Conan. The boy who left his homeland in search of adventure and grew to adulthood becoming a warrior, freebooter, thief, sword for hire and king in waiting. He was, is and always will be the yardstick against which every other fantasy hero is measured and the shadow that he still casts subsumes and overwhelms all who have followed in his literary footsteps. The barbarian whose noble savagery and code of honour forced learned men and women to question their own civilised beliefs, Conan has become the accepted mainstream “face” of Sword and Sorcery. And that’s just fine and dandy with me; as having been a rabid fan of Robert E. Howard’s stories for nearly four decades I figure that if the “normals” are going to embrace a hero, then by Crom, the hero they should be clutching to their bosom should be Conan.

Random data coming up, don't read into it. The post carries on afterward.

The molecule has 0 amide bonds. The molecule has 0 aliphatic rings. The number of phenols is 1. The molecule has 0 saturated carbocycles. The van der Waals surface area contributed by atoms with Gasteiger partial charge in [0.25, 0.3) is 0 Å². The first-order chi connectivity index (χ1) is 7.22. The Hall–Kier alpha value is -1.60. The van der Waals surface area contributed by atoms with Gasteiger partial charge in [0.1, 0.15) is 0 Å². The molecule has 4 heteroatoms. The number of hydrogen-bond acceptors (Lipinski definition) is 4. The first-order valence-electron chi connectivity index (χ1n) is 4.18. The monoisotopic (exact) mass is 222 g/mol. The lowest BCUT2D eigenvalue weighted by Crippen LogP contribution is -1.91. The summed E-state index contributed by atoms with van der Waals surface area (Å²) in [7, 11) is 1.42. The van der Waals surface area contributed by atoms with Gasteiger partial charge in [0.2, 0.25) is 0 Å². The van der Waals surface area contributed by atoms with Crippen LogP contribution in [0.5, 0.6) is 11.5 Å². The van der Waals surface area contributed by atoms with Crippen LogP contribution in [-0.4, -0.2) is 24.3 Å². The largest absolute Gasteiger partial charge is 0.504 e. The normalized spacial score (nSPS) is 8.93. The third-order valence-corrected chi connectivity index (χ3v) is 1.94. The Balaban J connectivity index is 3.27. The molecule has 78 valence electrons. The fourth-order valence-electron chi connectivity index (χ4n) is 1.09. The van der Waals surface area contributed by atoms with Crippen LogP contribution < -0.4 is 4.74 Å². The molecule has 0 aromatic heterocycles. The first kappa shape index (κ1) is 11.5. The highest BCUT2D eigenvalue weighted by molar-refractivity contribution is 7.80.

In The Devil in Iron, a tale of a cursed island, a cruel and capricious ancient god, collapsed civilisations, piracy, cannibalism, avarice, vengeance and the inevitable price that would be usurpers and tyrants eventually pay, Conan’s destiny is guided by Cullen Bunn. But while his hands may type the words that shape Conan’s fate, Robert E. Howard’s spirit bursts out of every paragraph and infuses every speech and character . This is Conan as his creator would have written him, filled with the sort of horrors and eldritch happenings that Howard’s friend and contemporary, HP Lovecraft later became famous for. Whatever it is that makes Conan – as his creator imagined him -special, Cullen Bunn gets it. He gets it so completely that it feels like you’re reading a lost Howard classic that’s been revived and retold in a medium that the barbarian is ideally suited to. Aided in his story telling by the brutally brilliant, viciously detailed and gloriously pulp-tastic art of Sergio Devila, Michael Atiyeh, Admira Wijaya and Dheeraj Verma, Bunn has brought Howard’s vision of Conan back to life and returned him to his true and proper place. Sitting on the throne of, and ruling over, fantasy fiction. Let me tell you of the days of high adventure… Tim Cundle